Machon Meir ENGLISH :MeirTV English
Rabbi Netanel Frankenthal
For over 35 years, Machon Meir has become known throughout Israel as the place to get a deeper understanding what it truly means to be a member of the Jewish people. It has also become the landing point for many new immigrants from all over the world because of the institute’s encouragement of living in the Land of Israel. Machon Meir has also created a strategy to distribute Torah worldwide through their media channel, Arutz Meir. Since it began, Arutz Meir has debuted a range of television series and archived over 25,000 classes which are constantly being updated and viewed daily throughout the world in 5 different languages. With a variety of topics and discussions led by renowned Jewish scholars, our viewers will surely find a class that will create sparks of inspiration. Whether you are looking to connect to your Jewish heritage or you are simply seeking out answers, we exist to imbue the words of Torah and engage our viewers with real and meaningful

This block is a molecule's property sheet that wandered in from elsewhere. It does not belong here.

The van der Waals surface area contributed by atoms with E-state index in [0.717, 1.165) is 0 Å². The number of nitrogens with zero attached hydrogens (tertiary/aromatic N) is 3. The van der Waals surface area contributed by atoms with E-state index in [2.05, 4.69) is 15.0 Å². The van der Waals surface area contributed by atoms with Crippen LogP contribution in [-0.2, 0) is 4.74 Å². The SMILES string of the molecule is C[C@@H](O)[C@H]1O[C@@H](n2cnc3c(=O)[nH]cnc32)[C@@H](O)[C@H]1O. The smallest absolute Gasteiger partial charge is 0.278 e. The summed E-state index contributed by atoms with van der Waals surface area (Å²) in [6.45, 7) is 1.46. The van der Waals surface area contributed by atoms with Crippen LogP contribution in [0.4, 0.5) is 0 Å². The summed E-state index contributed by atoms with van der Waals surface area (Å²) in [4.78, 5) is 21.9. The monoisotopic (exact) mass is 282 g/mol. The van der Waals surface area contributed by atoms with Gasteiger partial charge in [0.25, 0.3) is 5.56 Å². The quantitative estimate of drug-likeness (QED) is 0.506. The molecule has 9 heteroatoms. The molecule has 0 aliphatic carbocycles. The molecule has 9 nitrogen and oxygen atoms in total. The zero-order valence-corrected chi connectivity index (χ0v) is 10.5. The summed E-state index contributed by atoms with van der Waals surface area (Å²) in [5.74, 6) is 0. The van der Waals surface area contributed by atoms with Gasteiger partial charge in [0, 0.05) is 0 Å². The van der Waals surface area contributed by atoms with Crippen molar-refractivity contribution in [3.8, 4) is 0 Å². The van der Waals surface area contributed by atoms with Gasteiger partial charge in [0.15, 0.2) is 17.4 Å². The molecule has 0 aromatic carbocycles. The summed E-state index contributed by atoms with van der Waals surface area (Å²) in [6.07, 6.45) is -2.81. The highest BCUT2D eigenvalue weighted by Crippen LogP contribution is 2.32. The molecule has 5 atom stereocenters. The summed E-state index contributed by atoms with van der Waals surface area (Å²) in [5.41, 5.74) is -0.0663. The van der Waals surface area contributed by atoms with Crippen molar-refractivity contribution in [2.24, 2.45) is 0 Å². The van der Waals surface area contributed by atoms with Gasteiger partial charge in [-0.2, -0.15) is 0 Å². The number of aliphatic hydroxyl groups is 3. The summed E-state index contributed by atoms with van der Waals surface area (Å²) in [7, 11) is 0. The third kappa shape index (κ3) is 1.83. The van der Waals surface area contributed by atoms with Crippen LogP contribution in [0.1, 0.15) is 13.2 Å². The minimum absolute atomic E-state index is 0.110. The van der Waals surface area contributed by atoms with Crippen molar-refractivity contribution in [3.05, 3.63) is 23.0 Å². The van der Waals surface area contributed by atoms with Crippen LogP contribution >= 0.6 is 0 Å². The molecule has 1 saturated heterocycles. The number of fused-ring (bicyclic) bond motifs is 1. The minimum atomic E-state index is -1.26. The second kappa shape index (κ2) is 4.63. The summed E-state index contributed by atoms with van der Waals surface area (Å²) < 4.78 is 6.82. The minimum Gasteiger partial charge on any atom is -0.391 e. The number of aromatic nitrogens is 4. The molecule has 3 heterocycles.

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Rav Yossef David
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Rabbi Dov Begon
“За чашкой чая”
Беседа в тёплой, неформальной обстановке о том,
как современный интеллигентный слушатель воспринимает нашу традицию.
В передаче мы попробуем получить ответы на непростые вопросы,
которые еврейский народ задаёт уже не первое тысячелетие.
Присоединяйтесь, приходите к нам на чашечку чая.
Не стесняйтесь, чувствуйте себя как дома!
Из цикла передач “За Чашкой Чая” 96-го канала из Иерусалима.
Наша Традиция на вашем языке!
Machon Meir ESPAÑOL MeirTvSpanish
Por más de 35 años, Machon Meir ha dado a conocer a través de Israel como el lugar para obtener una comprensión más profunda lo que realmente significa ser un miembro del pueblo judío. También se ha convertido en el punto de aterrizaje para muchos nuevos inmigrantes de todas partes del mundo, porque de aliento de la vida en la Tierra de Israel del instituto. Majón Meir también ha creado una estrategia para distribuir la Torá en todo el mundo a través de su canal de medios, Arutz Meir. Desde sus inicios, Arutz Meir ha estrenado una serie de series de televisión y archivado más de 25.000 clases que constantemente se están actualizando y ver todos los días en todo el mundo en 5 idiomas diferentes. Con una variedad de temas y discusiones dirigidas por renombrados eruditos judíos, nuestros televidentes seguramente encontrará una clase que va a crear chispas de inspiración.